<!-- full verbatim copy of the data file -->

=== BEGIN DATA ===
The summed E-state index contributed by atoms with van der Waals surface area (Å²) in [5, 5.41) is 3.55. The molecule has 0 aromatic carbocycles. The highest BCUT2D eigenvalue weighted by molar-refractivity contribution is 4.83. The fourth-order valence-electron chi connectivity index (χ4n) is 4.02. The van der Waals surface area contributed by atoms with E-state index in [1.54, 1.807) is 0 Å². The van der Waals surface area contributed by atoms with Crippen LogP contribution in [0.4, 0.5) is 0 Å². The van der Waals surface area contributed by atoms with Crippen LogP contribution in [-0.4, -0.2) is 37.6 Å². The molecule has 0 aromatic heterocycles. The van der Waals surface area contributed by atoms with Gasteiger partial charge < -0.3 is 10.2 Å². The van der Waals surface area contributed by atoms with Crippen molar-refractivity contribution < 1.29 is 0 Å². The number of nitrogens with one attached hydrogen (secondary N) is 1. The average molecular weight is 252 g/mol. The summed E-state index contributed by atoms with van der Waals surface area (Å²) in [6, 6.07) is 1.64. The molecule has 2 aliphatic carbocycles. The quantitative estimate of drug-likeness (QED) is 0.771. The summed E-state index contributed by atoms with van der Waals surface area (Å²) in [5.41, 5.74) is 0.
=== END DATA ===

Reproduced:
The summed E-state index contributed by atoms with van der Waals surface area (Å²) in [5, 5.41) is 3.55. The molecule has 0 aromatic carbocycles. The highest BCUT2D eigenvalue weighted by molar-refractivity contribution is 4.83. The fourth-order valence-electron chi connectivity index (χ4n) is 4.02. The van der Waals surface area contributed by atoms with E-state index in [1.54, 1.807) is 0 Å². The van der Waals surface area contributed by atoms with Crippen LogP contribution in [0.4, 0.5) is 0 Å². The van der Waals surface area contributed by atoms with Crippen LogP contribution in [-0.4, -0.2) is 37.6 Å². The molecule has 0 aromatic heterocycles. The van der Waals surface area contributed by atoms with Gasteiger partial charge < -0.3 is 10.2 Å². The van der Waals surface area contributed by atoms with Crippen molar-refractivity contribution < 1.29 is 0 Å². The number of nitrogens with one attached hydrogen (secondary N) is 1. The average molecular weight is 252 g/mol. The summed E-state index contributed by atoms with van der Waals surface area (Å²) in [6, 6.07) is 1.64. The molecule has 2 aliphatic carbocycles. The quantitative estimate of drug-likeness (QED) is 0.771. The summed E-state index contributed by atoms with van der Waals surface area (Å²) in [5.41, 5.74) is 0.